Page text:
UK - Despite many trustees not having formal backgrounds in finance, they make good gatekeepers for your pension savings, says research by the UK’s Cranfield School of Management and Watson Wyatt.
The research was conducted in response to media furore over defined benefit pension scheme closures, other scandals such as the Enron affair, and the Myners review.
It claims that nearly three-quarters of trustees have backgrounds unrelated to finance, instead ranging from general management, human resources, sales and marketing, engineering, trade unions and consulting.
The research finds that being well-qualified and financially well-versed do not necessarily determine the quality of trustee performance. Attributes such as open-mindedness and willingness to learn are just as important. It also reveals that the most training received by trustees at the moment generally amounts to no more than three days.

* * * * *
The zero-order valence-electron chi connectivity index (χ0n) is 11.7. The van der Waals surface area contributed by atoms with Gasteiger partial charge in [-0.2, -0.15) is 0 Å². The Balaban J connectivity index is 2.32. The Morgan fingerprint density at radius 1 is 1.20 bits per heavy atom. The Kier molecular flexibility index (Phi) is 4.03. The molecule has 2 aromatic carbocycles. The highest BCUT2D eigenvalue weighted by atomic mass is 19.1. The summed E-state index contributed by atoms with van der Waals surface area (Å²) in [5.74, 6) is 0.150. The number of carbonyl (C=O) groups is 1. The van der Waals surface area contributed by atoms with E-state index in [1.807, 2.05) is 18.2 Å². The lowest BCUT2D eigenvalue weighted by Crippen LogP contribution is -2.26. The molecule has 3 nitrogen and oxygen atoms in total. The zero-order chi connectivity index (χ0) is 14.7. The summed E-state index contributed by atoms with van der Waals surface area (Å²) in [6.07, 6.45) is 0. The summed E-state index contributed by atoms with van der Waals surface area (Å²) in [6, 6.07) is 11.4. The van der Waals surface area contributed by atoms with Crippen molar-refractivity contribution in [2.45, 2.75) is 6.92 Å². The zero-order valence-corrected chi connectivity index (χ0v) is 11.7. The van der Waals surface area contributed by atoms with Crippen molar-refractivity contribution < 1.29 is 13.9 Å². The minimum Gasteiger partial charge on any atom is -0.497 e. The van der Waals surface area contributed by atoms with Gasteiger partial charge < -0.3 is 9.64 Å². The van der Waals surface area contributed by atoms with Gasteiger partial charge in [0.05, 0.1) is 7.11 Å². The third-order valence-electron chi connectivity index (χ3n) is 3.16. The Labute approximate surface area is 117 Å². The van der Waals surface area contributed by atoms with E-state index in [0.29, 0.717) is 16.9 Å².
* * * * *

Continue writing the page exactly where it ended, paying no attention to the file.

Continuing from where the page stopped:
Says co-author of the report, Andrew Kakabadse: "despite trustees feeling conscious of their shortcomings, both independent and corporate trustees felt able to keep up with decisions and considered that they had the appropriate skills in pension management to administer their funds effectively."